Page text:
Come, O Holy Spirit, come! And from your celestial home/Shed a ray of light divine
In these nine days before Pentecost, we pray for the the Holy Spirit to come to us. To ask intelligently, we also meditate on His person, who it actually is we invite. All of this is contained in the Veni, Sancte Spiritus, or the Pentecost Sequence, which is prayed in the Latin Catholic liturgy on the feast of Pentecost.
Today I'm thinking about this chunk:
Come, O Father of the poor!
Come, source of all our store!
Come, within our bosoms shine!
Veni pater pauperum
Veni dator munerum
Veni lumen cordium
My almost non-existent Latin skills and a dictionary tells me that the more literal translation into English would be "Come, father of the poor/Come, giver of gifts/Come, light of our hearts."
Speaking of the literalness of things, St. Teresa of Avila had to remind me (in her discussion of the Our Father that I recently read) of the depth of the word "father." My barren computation of this word tends to stop with the sense of "sire." A father, however, is far more than a man who contributes his seed to begin life and then absents himself. To father, as a verb, St. Teresa reminds, is to take on the responsibility for, to provide what is necessary for life, and at sacrifice.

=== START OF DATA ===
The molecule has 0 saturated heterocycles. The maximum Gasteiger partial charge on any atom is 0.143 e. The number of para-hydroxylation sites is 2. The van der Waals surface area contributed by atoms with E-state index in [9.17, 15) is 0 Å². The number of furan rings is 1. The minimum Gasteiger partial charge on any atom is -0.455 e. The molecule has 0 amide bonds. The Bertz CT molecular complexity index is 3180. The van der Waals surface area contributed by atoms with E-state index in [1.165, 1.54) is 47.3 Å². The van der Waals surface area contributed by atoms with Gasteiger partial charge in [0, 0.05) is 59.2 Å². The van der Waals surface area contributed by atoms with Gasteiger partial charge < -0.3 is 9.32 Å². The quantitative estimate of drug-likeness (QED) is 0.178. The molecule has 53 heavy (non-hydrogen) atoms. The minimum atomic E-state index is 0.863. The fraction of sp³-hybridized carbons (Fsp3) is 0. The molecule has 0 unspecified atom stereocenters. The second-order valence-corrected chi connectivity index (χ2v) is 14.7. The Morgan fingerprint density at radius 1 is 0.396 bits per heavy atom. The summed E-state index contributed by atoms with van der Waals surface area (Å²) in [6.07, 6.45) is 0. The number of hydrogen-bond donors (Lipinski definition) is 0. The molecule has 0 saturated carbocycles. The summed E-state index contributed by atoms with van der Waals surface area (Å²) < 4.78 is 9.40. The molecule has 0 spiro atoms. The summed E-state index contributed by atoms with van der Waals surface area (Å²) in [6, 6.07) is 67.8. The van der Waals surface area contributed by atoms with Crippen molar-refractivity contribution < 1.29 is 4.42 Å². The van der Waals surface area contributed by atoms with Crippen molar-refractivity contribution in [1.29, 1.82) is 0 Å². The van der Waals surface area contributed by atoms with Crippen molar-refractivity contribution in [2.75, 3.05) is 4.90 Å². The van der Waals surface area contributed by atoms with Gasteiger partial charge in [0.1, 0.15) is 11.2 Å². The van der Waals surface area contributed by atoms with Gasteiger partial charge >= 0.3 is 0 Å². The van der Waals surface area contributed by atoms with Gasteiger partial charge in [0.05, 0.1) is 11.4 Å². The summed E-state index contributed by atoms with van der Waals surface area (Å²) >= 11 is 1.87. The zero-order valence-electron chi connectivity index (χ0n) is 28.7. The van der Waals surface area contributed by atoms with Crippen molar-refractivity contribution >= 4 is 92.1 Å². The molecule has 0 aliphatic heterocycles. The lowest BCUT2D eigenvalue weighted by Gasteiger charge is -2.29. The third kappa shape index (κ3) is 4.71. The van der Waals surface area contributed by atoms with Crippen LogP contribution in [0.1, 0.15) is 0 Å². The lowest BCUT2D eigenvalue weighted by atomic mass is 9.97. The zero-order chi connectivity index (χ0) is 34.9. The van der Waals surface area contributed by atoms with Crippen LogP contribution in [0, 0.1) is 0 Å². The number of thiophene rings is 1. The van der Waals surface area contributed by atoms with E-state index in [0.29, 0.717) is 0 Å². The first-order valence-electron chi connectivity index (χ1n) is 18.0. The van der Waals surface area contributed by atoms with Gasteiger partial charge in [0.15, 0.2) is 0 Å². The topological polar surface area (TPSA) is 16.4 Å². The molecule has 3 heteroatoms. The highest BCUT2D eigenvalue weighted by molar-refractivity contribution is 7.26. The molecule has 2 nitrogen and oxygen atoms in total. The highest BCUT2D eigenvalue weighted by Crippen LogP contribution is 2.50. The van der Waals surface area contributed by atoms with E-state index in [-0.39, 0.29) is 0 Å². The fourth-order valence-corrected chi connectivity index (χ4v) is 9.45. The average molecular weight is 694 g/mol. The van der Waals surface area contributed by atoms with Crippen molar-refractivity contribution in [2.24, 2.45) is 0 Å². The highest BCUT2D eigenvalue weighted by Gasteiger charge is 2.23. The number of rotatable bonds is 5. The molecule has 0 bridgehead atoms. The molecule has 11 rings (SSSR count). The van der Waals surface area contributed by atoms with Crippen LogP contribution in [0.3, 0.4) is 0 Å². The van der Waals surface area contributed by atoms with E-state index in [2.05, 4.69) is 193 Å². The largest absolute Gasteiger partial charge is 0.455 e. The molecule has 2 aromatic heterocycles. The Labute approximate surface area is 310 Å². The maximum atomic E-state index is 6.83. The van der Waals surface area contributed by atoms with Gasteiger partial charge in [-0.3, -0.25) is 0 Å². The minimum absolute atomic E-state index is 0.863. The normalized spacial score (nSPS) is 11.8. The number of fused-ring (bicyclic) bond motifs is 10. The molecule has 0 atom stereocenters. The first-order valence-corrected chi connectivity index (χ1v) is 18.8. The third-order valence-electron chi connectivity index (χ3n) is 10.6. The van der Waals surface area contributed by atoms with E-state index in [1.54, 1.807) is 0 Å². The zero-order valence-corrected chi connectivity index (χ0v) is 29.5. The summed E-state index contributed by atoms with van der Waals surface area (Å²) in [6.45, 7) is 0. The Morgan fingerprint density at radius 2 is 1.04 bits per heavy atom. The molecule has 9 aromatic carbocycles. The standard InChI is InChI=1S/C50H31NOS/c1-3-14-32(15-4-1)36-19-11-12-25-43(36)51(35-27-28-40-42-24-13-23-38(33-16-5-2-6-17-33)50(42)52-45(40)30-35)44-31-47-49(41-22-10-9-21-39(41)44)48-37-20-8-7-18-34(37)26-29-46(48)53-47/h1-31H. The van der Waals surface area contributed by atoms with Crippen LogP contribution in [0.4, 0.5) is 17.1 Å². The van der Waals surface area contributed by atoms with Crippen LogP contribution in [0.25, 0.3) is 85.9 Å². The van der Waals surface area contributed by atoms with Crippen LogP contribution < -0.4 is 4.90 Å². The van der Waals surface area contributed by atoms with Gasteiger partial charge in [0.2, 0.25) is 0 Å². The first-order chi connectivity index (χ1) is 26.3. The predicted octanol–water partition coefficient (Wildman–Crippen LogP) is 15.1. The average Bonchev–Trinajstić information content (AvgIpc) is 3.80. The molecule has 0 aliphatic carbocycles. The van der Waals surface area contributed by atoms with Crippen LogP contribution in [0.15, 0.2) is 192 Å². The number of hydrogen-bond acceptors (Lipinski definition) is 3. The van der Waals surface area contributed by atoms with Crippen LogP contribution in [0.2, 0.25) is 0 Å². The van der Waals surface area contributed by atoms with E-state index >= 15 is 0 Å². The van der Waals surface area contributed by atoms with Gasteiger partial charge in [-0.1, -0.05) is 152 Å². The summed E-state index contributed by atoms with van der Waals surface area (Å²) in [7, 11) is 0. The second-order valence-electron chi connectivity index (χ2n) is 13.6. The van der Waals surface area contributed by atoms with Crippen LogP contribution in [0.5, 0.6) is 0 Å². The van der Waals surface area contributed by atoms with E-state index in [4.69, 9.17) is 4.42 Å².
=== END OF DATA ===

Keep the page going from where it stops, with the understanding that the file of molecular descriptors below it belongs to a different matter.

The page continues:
We call on the Holy Spirit here as Father of the poor. The sense is that we seek His fatherhood for ourselves; we desire this poverty of spirit. He is indeed the one who gives life to this desire for poverty. It is His nature, and He imparts His nature to those who share His life. Spiritual poverty clings to nothing, and possesses everything. The Holy Spirit is the bond of the love of the Trinity which fills the Church and makes Her supernatural while still on earth.
And the Holy Spirit is also the provider for the poor in spirit. We have nothing of ourselves; we look to Him for everything and acknowledge every gift He sends as we employ it in living. We are to think of ourselves always as children of the Holy Spirit. That He lives within us explains who we are and how we appear to others: the light of our hearts shining in a dark place.
We pray the novena to meditate more deeply on this reality, drawing its fruit into our souls.